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The GOP’s Obamacare repeal effort is in serious trouble

Republicans may not actually have the votes.

CREDIT: AP Photo/J. Scott Applewhite
CREDIT: AP Photo/J. Scott Applewhite

Republicans in Congress are hoping to make a big political statement this month by rushing to repeal Obamacare.

Considering that Republicans are about to control the White House and two chambers of Congress, that legislative goal may seem like it’s firmly within reach. But the GOP’s repeal effort is actually in serious trouble.

Republicans’ Obamacare strategy — known as “repeal and delay” — is losing support from several moderate lawmakers who don’t want to move forward with repeal before the party has landed on a replacement plan. If they hold out, there’s no way Obamacare repeal can move forward.

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On Monday evening, five GOP senators introduced a measure that would essentially slow down the repeal effort working its way through Congress.

Republican leaders are trying to repeal Obamacare by passing a budget bill that includes provisions to dismantle key parts of the health care law. This type of measure only requires a simple majority in the Senate to advance, allowing Republicans to sidestep a Democratic filibuster effort.

But in order for this to work, nearly every Republican needs to be on board with the budget bill. Assuming that Senate Democrats remain united against Obamacare repeal, Republicans can only afford to lose the support of two senators or the measure won’t be able to advance.

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Portman, Collins, Cassidy, and Murkowski haven’t come out and said they will definitely vote against the budget legislation unless their amendment is approved. But the growing dissent within the Senate illustrates that Republicans are on shaky ground when it comes to Obamacare repeal.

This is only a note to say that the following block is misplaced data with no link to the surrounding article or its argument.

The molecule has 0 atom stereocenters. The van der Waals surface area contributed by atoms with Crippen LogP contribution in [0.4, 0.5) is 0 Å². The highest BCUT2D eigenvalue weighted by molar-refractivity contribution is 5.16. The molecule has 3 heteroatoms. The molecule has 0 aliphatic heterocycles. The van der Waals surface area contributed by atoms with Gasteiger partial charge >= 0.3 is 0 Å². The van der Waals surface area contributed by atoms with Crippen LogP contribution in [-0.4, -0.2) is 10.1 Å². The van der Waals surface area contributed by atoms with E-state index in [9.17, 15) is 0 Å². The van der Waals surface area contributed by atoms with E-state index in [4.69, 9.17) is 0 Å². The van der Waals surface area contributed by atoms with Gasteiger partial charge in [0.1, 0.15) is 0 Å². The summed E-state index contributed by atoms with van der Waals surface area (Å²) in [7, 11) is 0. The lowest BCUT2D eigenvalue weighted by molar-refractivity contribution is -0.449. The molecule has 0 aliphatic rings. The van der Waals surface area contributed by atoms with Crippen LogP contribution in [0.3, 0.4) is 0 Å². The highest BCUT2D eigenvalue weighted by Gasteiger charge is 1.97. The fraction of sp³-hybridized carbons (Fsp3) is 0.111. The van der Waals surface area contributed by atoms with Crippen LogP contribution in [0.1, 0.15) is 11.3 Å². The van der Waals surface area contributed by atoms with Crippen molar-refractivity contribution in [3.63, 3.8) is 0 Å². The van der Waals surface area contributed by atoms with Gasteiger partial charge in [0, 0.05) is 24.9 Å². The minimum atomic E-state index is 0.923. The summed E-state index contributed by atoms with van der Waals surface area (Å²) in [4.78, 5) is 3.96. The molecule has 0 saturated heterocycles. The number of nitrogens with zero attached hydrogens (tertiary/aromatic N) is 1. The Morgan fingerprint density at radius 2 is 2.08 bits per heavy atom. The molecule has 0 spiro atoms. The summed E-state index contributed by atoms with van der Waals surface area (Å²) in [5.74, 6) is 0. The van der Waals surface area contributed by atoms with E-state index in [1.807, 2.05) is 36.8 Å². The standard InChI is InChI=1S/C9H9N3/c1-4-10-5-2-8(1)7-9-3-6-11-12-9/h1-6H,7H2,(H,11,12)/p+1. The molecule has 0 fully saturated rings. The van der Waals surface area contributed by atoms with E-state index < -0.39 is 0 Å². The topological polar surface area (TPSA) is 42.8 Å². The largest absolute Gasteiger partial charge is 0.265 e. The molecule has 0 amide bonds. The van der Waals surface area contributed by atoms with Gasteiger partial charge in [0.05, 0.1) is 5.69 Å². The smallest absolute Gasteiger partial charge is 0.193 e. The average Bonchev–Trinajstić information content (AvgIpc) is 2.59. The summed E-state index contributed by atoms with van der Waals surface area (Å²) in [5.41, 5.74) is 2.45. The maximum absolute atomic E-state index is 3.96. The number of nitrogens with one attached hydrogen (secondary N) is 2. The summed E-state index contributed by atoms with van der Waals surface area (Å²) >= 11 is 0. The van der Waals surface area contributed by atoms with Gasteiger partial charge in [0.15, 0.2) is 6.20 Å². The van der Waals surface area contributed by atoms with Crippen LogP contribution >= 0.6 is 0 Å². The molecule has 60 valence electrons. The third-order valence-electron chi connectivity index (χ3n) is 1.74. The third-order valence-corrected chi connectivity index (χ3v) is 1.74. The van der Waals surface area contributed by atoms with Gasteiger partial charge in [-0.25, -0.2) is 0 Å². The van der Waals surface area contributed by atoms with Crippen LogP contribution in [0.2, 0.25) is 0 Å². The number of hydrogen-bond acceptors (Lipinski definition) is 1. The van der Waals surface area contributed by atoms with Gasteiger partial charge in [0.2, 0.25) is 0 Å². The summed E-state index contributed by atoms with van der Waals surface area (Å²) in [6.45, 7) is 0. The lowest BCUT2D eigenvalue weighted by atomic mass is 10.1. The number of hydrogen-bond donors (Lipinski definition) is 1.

GOP leaders are attempting to unite their party behind “repeal and delay” because they need more time to figure out what to do next. Republicans have yet to agree on a real health care reform plan to take Obamacare’s place. So they want to make a political statement now and work through the policy details later.

But there’s broad consensus that “repeal and delay” would wreak havoc on the insurance industry. Major lobbying groups like the American Medical Association, Republican governors whose states are benefiting from Obamacare, and prominent conservative think tanks have all come out against this approach, saying it’s too risky and threatens to jeopardize too many Americans’ health insurance.

President-elect Donald Trump has also come out against “repeal and delay.” During a little-noticed 60 Minutes interview in November, Trump said that repealing and replacing Obamacare needs to happen simultaneously.

“We’re not going to have, like, a two-day period and we’re not going to have a two-year period where there’s nothing. It will be repealed and replaced,” Trump said in that interview.

Now, the group of senators coming out against the budget bill are echoing this concept.

“As President-elect Trump has stated, repeal and replace should take place simultaneously, and this amendment will give the incoming administration more time to outline its priorities,” Corker said in a statement.

The Senate is poised to vote on the budget resolution this week.